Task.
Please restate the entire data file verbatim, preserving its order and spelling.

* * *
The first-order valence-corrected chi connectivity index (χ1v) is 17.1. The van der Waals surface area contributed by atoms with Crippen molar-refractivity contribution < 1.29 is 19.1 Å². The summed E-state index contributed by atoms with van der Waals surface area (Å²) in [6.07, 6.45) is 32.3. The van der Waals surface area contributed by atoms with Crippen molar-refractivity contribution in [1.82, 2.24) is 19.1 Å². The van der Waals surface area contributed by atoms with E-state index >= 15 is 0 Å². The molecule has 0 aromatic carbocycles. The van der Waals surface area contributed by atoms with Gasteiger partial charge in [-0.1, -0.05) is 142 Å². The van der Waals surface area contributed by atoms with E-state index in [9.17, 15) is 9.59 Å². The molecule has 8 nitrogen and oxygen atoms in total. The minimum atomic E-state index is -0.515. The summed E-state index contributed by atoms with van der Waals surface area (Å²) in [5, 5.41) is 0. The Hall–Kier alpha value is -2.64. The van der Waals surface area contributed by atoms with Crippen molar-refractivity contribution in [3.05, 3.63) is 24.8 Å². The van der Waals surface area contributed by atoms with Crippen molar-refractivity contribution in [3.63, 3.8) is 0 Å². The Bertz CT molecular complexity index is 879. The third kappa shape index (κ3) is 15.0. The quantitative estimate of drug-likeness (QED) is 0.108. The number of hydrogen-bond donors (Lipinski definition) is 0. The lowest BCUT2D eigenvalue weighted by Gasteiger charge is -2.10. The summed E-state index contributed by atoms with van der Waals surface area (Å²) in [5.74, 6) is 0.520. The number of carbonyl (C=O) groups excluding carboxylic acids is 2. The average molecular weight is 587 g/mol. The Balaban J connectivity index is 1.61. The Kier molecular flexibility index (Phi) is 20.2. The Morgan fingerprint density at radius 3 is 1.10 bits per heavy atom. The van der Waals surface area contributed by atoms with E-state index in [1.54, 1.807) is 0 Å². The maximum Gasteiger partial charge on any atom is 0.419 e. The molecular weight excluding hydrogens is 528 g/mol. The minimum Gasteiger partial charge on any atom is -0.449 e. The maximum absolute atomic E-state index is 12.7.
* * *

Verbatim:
The first-order valence-corrected chi connectivity index (χ1v) is 17.1. The van der Waals surface area contributed by atoms with Crippen molar-refractivity contribution < 1.29 is 19.1 Å². The summed E-state index contributed by atoms with van der Waals surface area (Å²) in [6.07, 6.45) is 32.3. The van der Waals surface area contributed by atoms with Crippen molar-refractivity contribution in [1.82, 2.24) is 19.1 Å². The van der Waals surface area contributed by atoms with E-state index >= 15 is 0 Å². The molecule has 0 aromatic carbocycles. The van der Waals surface area contributed by atoms with Gasteiger partial charge in [-0.1, -0.05) is 142 Å². The van der Waals surface area contributed by atoms with E-state index in [9.17, 15) is 9.59 Å². The molecule has 8 nitrogen and oxygen atoms in total. The minimum atomic E-state index is -0.515. The summed E-state index contributed by atoms with van der Waals surface area (Å²) in [5, 5.41) is 0. The Hall–Kier alpha value is -2.64. The van der Waals surface area contributed by atoms with Crippen molar-refractivity contribution in [3.05, 3.63) is 24.8 Å². The van der Waals surface area contributed by atoms with Crippen molar-refractivity contribution in [3.63, 3.8) is 0 Å². The Bertz CT molecular complexity index is 879. The third kappa shape index (κ3) is 15.0. The quantitative estimate of drug-likeness (QED) is 0.108. The number of hydrogen-bond donors (Lipinski definition) is 0. The lowest BCUT2D eigenvalue weighted by Gasteiger charge is -2.10. The summed E-state index contributed by atoms with van der Waals surface area (Å²) in [5.74, 6) is 0.520. The number of carbonyl (C=O) groups excluding carboxylic acids is 2. The average molecular weight is 587 g/mol. The Balaban J connectivity index is 1.61. The Kier molecular flexibility index (Phi) is 20.2. The Morgan fingerprint density at radius 3 is 1.10 bits per heavy atom. The van der Waals surface area contributed by atoms with E-state index in [1.54, 1.807) is 0 Å². The maximum Gasteiger partial charge on any atom is 0.419 e. The molecular weight excluding hydrogens is 528 g/mol. The minimum Gasteiger partial charge on any atom is -0.449 e. The maximum absolute atomic E-state index is 12.7.